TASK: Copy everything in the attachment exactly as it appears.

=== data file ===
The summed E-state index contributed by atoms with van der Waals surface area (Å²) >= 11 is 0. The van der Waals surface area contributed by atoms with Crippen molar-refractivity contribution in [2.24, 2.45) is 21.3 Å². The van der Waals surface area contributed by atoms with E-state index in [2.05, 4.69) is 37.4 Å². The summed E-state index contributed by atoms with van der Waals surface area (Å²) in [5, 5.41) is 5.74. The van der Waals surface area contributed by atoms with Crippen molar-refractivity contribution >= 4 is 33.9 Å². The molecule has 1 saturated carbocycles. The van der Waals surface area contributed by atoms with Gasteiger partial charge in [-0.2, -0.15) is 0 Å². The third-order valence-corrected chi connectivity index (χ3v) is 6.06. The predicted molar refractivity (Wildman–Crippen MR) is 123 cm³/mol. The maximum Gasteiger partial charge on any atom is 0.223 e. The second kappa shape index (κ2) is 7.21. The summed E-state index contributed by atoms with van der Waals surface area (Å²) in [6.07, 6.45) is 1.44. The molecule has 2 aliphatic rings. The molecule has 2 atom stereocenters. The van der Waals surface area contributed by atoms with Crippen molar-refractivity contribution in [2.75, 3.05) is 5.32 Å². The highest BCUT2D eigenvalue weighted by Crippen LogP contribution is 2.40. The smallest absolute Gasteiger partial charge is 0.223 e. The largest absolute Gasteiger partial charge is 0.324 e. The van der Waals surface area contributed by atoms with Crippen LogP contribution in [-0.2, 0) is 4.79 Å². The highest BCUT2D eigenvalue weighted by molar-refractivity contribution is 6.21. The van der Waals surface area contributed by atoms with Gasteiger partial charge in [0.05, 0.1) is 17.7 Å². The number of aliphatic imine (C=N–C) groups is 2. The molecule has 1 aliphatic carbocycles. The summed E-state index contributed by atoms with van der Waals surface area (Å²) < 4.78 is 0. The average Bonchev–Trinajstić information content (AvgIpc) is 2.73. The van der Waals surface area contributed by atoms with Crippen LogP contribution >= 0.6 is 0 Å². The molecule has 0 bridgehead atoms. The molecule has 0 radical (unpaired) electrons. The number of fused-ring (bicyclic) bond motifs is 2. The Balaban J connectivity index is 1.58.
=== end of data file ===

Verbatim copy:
The summed E-state index contributed by atoms with van der Waals surface area (Å²) >= 11 is 0. The van der Waals surface area contributed by atoms with Crippen molar-refractivity contribution in [2.24, 2.45) is 21.3 Å². The van der Waals surface area contributed by atoms with E-state index in [2.05, 4.69) is 37.4 Å². The summed E-state index contributed by atoms with van der Waals surface area (Å²) in [5, 5.41) is 5.74. The van der Waals surface area contributed by atoms with Crippen molar-refractivity contribution >= 4 is 33.9 Å². The molecule has 1 saturated carbocycles. The van der Waals surface area contributed by atoms with Gasteiger partial charge in [-0.2, -0.15) is 0 Å². The third-order valence-corrected chi connectivity index (χ3v) is 6.06. The predicted molar refractivity (Wildman–Crippen MR) is 123 cm³/mol. The maximum Gasteiger partial charge on any atom is 0.223 e. The second kappa shape index (κ2) is 7.21. The summed E-state index contributed by atoms with van der Waals surface area (Å²) in [6.07, 6.45) is 1.44. The molecule has 2 aliphatic rings. The molecule has 2 atom stereocenters. The van der Waals surface area contributed by atoms with Crippen molar-refractivity contribution in [2.75, 3.05) is 5.32 Å². The highest BCUT2D eigenvalue weighted by Crippen LogP contribution is 2.40. The smallest absolute Gasteiger partial charge is 0.223 e. The largest absolute Gasteiger partial charge is 0.324 e. The van der Waals surface area contributed by atoms with Crippen LogP contribution in [-0.2, 0) is 4.79 Å². The highest BCUT2D eigenvalue weighted by molar-refractivity contribution is 6.21. The van der Waals surface area contributed by atoms with Gasteiger partial charge in [0.05, 0.1) is 17.7 Å². The number of aliphatic imine (C=N–C) groups is 2. The molecule has 1 aliphatic carbocycles. The summed E-state index contributed by atoms with van der Waals surface area (Å²) < 4.78 is 0. The average Bonchev–Trinajstić information content (AvgIpc) is 2.73. The van der Waals surface area contributed by atoms with Crippen LogP contribution >= 0.6 is 0 Å². The molecule has 0 bridgehead atoms. The molecule has 0 radical (unpaired) electrons. The number of fused-ring (bicyclic) bond motifs is 2. The Balaban J connectivity index is 1.58.